BY H.D. WRIGHT | In the corner of Arcadia Contemporary, a gallery in Soho at 421 West Broadway, Steve Diamant, the place’s owner, reclines on a zebra-patterned chaise, deep in thought. Diamant is something of a secret: He sits in the back behind a pair of glasses and a sliding, gray glass door. In order to see him, you have to navigate past a maze of paintings, each more evocative than the last.
On one wall, visitors to the gallery encounter a dinosaur devouring the guts of a businessman. On the opposite, a family is shown in a dark field, gazing up at a large movie screen with an image from a “Star Wars” film. A crouching tiger, a vampiric teen and the ghostlike shell of a young girl are the protagonists in neighboring frames, creating a carnival of stories related only by proximity within the gallery’s walls.
I spoke with Diamant at length for this story, and I was lucky enough to hear his own as he reflected on his more than 34 years in the Soho art world. He is brilliant, enigmatic and very kind. One of the things I came to admire most about him is that the space he has created and its inventory represent an act of dissent — more about that later — yet he is so intelligent that he makes it appear effortless and natural.
Diamant beckons me to come in, explaining the distance in his eyes as he watches over the visitors in the gallery.
“I want people to be transported,” he says. “You find yourself looking at the work, and you make a connection that is so intellectually and emotionally strong — everything else just falls away.”
Tourists and collectors from around the world stop in every day to view the works on Arcadia’s walls, but one recent encounter stands out, in the gallerist’s mind.
“About three months ago, a middle-aged man stood for a while in front of a painting on the gallery’s wall, and he just started crying,” Diamant recounts.
Once he pulled himself together, the man told Diamant that the particular artwork he was viewing reminded him of his grandmother, who had been forced to flee her small European town on Kristallnacht, the Night of Broken Glass. She took a path through the forest to freedom, and never looked back.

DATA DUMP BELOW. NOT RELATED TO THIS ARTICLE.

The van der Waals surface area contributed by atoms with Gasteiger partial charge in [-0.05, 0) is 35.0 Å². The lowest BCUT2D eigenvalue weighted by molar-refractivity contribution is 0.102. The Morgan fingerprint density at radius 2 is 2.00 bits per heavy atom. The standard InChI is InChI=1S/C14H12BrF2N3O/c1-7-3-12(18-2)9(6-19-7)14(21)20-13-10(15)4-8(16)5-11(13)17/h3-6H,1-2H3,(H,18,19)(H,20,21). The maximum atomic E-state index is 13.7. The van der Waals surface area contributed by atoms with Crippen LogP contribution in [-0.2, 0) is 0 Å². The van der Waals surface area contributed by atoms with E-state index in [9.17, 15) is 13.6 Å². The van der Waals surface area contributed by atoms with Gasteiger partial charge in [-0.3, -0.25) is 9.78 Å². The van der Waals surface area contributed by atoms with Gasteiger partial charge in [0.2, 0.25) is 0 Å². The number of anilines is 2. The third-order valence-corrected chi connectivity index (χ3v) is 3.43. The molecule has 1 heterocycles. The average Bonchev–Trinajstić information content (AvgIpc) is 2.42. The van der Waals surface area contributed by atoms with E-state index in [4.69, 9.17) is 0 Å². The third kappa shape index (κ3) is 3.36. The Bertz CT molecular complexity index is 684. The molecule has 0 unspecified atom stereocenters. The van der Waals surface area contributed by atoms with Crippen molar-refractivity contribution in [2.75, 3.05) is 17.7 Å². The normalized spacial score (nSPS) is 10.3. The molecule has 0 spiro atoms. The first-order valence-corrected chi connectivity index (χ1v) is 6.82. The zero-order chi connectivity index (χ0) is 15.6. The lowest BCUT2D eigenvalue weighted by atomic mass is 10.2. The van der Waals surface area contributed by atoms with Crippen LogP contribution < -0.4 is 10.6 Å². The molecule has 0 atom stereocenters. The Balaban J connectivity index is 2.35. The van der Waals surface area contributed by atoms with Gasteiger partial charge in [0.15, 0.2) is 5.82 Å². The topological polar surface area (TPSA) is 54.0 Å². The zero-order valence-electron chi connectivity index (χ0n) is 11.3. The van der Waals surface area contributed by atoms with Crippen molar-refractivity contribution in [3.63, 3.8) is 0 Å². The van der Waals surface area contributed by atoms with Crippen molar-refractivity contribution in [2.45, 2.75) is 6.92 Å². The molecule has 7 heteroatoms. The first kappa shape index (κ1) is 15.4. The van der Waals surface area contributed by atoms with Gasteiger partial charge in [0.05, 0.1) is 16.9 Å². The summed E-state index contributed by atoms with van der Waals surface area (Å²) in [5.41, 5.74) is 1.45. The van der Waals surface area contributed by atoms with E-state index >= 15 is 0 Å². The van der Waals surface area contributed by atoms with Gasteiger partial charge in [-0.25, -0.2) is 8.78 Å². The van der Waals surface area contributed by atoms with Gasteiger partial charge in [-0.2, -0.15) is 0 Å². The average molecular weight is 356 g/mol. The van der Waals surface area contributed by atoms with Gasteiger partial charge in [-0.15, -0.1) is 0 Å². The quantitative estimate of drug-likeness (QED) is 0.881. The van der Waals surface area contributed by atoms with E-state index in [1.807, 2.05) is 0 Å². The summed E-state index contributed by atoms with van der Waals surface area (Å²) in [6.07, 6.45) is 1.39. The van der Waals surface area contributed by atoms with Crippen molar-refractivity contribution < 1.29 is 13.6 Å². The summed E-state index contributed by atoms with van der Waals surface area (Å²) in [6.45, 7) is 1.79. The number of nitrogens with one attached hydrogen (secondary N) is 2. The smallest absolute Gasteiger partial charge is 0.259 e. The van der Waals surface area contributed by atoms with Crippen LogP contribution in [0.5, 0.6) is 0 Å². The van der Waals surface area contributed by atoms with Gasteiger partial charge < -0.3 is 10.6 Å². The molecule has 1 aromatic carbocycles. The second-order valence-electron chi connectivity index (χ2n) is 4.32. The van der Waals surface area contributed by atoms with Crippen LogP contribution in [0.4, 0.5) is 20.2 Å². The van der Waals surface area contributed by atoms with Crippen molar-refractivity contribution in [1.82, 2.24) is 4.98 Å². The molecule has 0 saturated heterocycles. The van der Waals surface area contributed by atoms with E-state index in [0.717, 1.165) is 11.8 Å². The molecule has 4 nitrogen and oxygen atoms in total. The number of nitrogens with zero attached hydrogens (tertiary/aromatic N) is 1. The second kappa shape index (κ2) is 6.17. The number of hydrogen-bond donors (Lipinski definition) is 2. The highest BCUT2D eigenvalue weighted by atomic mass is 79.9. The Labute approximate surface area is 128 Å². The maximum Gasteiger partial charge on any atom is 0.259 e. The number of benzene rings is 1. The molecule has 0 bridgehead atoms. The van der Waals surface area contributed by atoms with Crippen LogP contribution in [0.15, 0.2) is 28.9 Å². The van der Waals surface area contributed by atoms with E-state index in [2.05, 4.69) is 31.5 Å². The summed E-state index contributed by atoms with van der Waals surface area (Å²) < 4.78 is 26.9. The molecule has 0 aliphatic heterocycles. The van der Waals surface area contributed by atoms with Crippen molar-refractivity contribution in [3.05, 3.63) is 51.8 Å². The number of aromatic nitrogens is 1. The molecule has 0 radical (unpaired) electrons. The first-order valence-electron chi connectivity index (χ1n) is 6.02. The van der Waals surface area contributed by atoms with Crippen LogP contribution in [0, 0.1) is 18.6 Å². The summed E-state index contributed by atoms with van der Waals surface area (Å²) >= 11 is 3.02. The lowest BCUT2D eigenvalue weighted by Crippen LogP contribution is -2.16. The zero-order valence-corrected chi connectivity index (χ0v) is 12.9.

“One of the paintings we were exhibiting at the time,” Diamant explains, “was that of a woman who was turning and looking at the viewer as she stood on the edge of a forest, about to enter both the forest and whatever lay ahead for her new life.”
Diamant doesn’t believe in coincidences, insisting, “This person was meant to have seen that painting.”
People come in and out, and pass the time absobring the stories on the wall. Despite the immutability of their frames, each painting, according to Diamant, “has the capacity to elicit so many different responses, each dependent on the history of the person who views it.”
Even before Diamant decided which paintings would inhabit the walls of the gallery, he knew what kind of work he wanted to show.
“The art that I love tells a story,” he says. “I know people who are absolutely happy with nothing in their rooms but the painting they bought, because they love it so much. They’re not buying work from this gallery because it’s going to look great over their sofa, or because the colors match the paint in the room where it will be placed. They’re buying it because they love this artist’s work, the story it tells, and this is the painting they’ve been waiting to bring into their lives.”
At the heart of Diamant’s philosophy and what he features at Arcadia Gallery is the belief that art “is not just a product.” Diamant doesn’t select artists based on how much revenue their work is exepected to fetch. He doesn’t join or exhibit trends to capitalize on the foot traffic they may generate.
“People should be buying artwork for emotional reasons,” he explains. “Not for any other reason. You feel something when you look at it, and its decorative purpose should be secondary.”
This dedication to skills and narrative permeates every inch of the space: the paintings on the walls, the black lacquer floors below them and, most important, the interactions that occur in between. Diamant ensures that every artist has time on the wall, even when their paintings don’t sell quickly. He holds onto unsold pieces for years if he believes in them and the stories they tell.
“It takes only one set of eyes to like a painting,” he notes.
It is his fundamental emphasis on people and their stories, the artists who create these works, and the comfort the artworks give to their buyers versus profit that separates Diamant from the impersonal luxury that permeates Soho. It is this practice, in fact, that renders what Diamant does even more valuable.
Rents are always rising — artists have been outrunning them since the golden days of Basquiat and Haring — and each year it becomes more challenging to champion the talent over the product.
“Every day there is pressure to change, to find art that will be more commercial in order to pay the exorbitant rents,” Diamant says. “But we will only feature what we feel passionate about.”
He insists that his philosophy is not special, noting, “This is just one person’s vision for what a business should be. Mine is to champion painters who tell a story, and ensure their works are seen by the collectors who want to bring them into their homes and lives.”